ST. LOUIS — Missouri House Majority Leader John Diehl wants to let voters decide whether to abolish the state lottery, which he calls an "unstable and "inefficient" funding source for public education.
Diehl said he will present the idea to fellow Republican lawmakers in hopes that the House could consider a measure next year that would place a referendum on the lottery on the 2016 ballot.
"I think we should let the voters have a say in whether or not our commitment to public education should be left to the whims of collecting gambling revenue," Diehl told the St. Louis Post-Dispatch (http://bit.ly/1wXPisZ ). "The lottery, at the end of the day, is government-run gambling, and it's been inefficient."
The lottery had record sales of nearly $1.16 billion during the 2014 budget year that ended June 30, marking its fifth straight year of growth and the fourth consecutive year that it set a new high for revenues. Yet the amount of lottery proceeds transferred to education declined to $267 million this past year from a high of nearly $289 million in 2013.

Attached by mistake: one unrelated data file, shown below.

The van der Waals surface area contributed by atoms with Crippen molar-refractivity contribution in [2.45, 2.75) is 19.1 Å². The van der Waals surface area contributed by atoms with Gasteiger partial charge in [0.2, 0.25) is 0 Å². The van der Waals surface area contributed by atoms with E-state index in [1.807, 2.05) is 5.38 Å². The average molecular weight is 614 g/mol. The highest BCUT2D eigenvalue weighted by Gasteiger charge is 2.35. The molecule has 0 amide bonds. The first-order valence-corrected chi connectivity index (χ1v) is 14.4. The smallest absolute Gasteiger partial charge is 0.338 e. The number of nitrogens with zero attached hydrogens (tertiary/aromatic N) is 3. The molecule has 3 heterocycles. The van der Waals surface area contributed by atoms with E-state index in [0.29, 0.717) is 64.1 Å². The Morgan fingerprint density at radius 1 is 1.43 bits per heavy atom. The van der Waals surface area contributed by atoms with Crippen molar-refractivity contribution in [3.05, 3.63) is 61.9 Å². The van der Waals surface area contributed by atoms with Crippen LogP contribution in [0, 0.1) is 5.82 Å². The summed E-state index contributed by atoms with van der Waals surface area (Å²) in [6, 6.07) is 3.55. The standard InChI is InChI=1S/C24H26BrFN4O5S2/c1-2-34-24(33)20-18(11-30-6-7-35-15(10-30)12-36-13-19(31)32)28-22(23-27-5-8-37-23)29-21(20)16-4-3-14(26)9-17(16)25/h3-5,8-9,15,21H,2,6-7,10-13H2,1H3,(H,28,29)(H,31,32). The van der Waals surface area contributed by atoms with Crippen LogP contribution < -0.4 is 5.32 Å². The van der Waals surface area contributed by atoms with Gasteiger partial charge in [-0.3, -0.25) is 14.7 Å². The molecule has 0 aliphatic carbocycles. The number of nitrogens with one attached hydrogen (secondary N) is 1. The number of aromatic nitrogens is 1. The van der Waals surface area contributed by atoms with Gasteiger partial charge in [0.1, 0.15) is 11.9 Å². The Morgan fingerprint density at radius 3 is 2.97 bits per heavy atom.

The amount of lottery revenues provided to education had consistently been above 25 percent annually during the past decade but dipped to 23.1 percent this past year. The rest of the money goes toward prizes and lottery operations.
That education funding decline prompted Gov. Jay Nixon to order a review of the lottery's operations and replace all five of its commission members, with an emphasis on boosting the percentage of money that goes to education.
If the lottery were eliminated, legislators would have to come up with about $278 million that the lottery is expected to generate for education under the latest annual estimate.
Diehl said the money could come from growth in state general revenues or by cutting less important programs.
Some lawmakers are urging caution. If the state had to replace lottery funding for education, programs such as mental health could face budget cuts, said Sen. Joe Keaveny, D-St. Louis.
Missouri voters authorized the lottery in 1984 and voted to earmark lottery proceeds for education in 1992.
Information from: St. Louis Post-Dispatch, http://www.stltoday.com
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